Volume 77, Number 46
April 16 - 22, 2008


Scoopy's Notebook

Mixed Use

Police Blotter


The A List

W.T.C. arts center remains right move
When New Yorkers started to think about what should replace the World Trade Center after the horrific attacks, there was almost universal support for a memorial to honor the 3,000 lives lost. Probably the second most popular idea voiced by the thousands who spoke during the public process was for a cultural center.

Talking Point
Quinn must answer: What did she know and when?
By Paul Schindler
In her years in public life, Christine Quinn has deservedly earned a reputation as a progressive, in politics, as an advocate for the lesbian, gay, bisexual and transgender community, and as a tenant activist. Political reform is a cornerstone of progressive politics, and on that score, Quinn has provided leadership in her 27 months as City Council speaker.

Letters to the Editor

Ira Blutreich

In Briefts
Atlantis annual benefit makes a splash for P.S. 41

Meetings: Board 3 considers Chinatown rezoning

Passions flare at San Francisco Olympic torch relay

Gandhi’s message of peace blooms in Union Square

Ann Soboloff, 88, publicist for art, film and books
By Albert Amateau
Ann Soboloff, a publicist who promoted fine art, film and books and a Village activist for more than 60 years, died at St. Vincent’s Hospital after a short illness at the age of 88.

Ned Thompson, 39, a sergeant in Sixth Precinct narcotics unit
Sergeant Ned Thompson, who served in the Sixth Precinct and was a first responder from the Greenwich Village precinct to the World Trade Center attack on Sept. 11, 2001, died March 9 in Memorial Sloan Kettering Center of lung cancer at age 39.


Serving West and East Village, Chelsea, SoHo, NoHo, Little Italy, Chinatown and the Lower East Side

Villager photo by Jefferson Siegel

Council Speaker Christine Quinn making announcement at press conference on budget reforms last Friday with, from left, Councilmember David Weprin, chairperson of the Council’s Finance Committee; Dick Dadey, executive director of Citizens Union; Gene Russianoff, senior attorney for New York Public Interest Research Group, and Councilmembers Dan Garodnick and Robert Jackson.

Quinn would flush ‘slush fund’ in a budget overhaul proposal
By Paul Schindler
In a press conference aimed at turning the corner on the weeklong story about revelations that more than $17 million had been budgeted for fictitious organizations during the past eight years and then appropriated at the City Council speaker’s discretion to different, legitimate nonprofit organizations, Christine Quinn announced a series of budget process reforms.

Commissioners grill St. Vincent’s on rebuild plans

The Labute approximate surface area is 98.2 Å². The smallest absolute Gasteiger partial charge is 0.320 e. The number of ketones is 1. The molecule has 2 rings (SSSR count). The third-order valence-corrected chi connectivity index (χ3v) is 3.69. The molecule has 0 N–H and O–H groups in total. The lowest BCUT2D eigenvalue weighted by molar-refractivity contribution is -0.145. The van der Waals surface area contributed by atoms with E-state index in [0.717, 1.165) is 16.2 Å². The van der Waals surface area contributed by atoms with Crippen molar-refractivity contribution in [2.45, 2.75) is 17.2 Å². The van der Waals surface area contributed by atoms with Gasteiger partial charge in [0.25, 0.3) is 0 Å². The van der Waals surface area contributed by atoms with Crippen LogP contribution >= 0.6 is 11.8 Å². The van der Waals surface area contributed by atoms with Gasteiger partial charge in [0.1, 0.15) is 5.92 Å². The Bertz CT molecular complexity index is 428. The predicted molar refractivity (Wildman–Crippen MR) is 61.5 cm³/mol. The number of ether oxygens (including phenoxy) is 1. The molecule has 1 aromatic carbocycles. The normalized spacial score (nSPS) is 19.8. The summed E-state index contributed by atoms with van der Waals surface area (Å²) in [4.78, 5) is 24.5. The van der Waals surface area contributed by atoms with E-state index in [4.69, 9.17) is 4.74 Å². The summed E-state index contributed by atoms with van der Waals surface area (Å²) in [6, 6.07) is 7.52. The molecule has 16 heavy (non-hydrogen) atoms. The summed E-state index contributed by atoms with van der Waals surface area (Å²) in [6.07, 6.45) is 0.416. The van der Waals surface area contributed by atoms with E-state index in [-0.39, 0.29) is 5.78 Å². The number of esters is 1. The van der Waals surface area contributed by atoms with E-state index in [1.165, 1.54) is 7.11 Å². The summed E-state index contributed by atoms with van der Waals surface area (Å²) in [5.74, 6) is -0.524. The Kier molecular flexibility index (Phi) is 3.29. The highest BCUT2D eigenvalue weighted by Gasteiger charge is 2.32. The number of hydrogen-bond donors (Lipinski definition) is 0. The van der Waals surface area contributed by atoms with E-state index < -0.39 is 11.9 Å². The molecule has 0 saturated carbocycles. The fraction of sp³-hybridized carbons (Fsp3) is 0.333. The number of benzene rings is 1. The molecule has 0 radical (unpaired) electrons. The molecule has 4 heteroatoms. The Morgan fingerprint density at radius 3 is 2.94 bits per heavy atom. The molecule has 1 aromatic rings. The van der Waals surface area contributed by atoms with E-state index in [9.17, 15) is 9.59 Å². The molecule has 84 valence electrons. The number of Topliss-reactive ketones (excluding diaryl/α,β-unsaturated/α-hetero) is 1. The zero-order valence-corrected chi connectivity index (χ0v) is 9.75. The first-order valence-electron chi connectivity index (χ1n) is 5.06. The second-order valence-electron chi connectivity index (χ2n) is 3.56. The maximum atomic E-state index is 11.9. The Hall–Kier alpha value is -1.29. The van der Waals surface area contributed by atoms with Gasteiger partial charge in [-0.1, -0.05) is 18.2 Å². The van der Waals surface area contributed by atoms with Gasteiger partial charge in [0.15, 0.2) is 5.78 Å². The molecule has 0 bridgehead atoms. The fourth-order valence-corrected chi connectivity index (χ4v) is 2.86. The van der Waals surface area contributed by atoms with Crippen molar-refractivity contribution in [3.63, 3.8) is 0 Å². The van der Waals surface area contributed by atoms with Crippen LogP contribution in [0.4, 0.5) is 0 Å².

By Albert Amateau
The Landmarks Preservation Commission’s second round of hearings on the St. Vincent’s Hospital/Rudin redevelopment plan ended Tuesday after four a half hours with commissioners grilling hospital officials about many aspects of the project.
Seniors fear fewer centers, meal visits under revamp
By Albert Amateau
The men and women who belong to the city’s 329 senior centers and the thousands of homebound elderly people who receive Meals on Wheels five days a week are anxious about the city’s Department for the Aging restructuring plan.

Disco devotee developer vows Balazs will not break him
By Jefferson Siegel
As a musician, Novac Noury looked forward to “bringing down the house” with each performance. As the owner of a three-story building next to the nearly completed Standard Hotel in the Meatpacking District, Noury said the hotel construction had left his property shaking all over. 

Bikes and ‘Brown’ hope to co-exist along the new Washington St. lane
By Caroline N. Jackson
A bike lane has been added to Washington St. despite neighbors’ worries that bikers might have collisions with UPS trucks entering and exiting the shipping company’s building along the street.

BID battle brews amid a changing Chinatown
By Rebecca Harshbarger 
Jan Lee loves to visit Mei Lei Wah, a coffee shop near his home that has been a Chinatown fixture for decades. Lee, who runs an antique shop called Sinotique, lives and works on Mott St. His father was born in the apartment building that Lee lives in now.

Villager Arts & Lifestyles
New York story visits global relations
By Rania Richardson
“I equate shooting in New York with living in New York,” says Soho resident Tom McCarthy, who wrote and directed “The Visitor.” “There are moments when I think I’m the luckiest man…and then sometimes I want to leave screaming.”

Not a lot of shows like this
By Jaime Jordan
The recent opening of “Lots of Things Like This,” an exhibition curated by Dave Eggers, much-loved author and founder of McSweeney’s literary journal, was mobbed with Fort Greene-esque hipsters in electric blue Keds and skinny jeans, nary a soul over 35.

Law and disorder
By Adrienne Urbanski
Before opening the KGB Bar, Denis Woychuk spent a decade defending the criminally insane, taking on pro bono clients. One of his most challenging cases involved an East Village man accused of dismembering his girlfriend.

Koch on Film
By Ed Koch
“A Four Letter Word” (-) This film is modeled on the engaging and highly rated television series “Sex and the City,” but in this case the characters are overwhelmingly homosexual and the plot, dialogue and acting are not very good.

Topical (and/or) political
By Jeffrey Cyphers Wright
How we comment on the world round us… how we say our piece… how we struggle to improve the commonweal… these are the most-asked questions by most artists (if you ask me). Responding to both the ideal and the real, two current exhibitions share some high ground while inhabiting different worlds: the United States and the Middle East.

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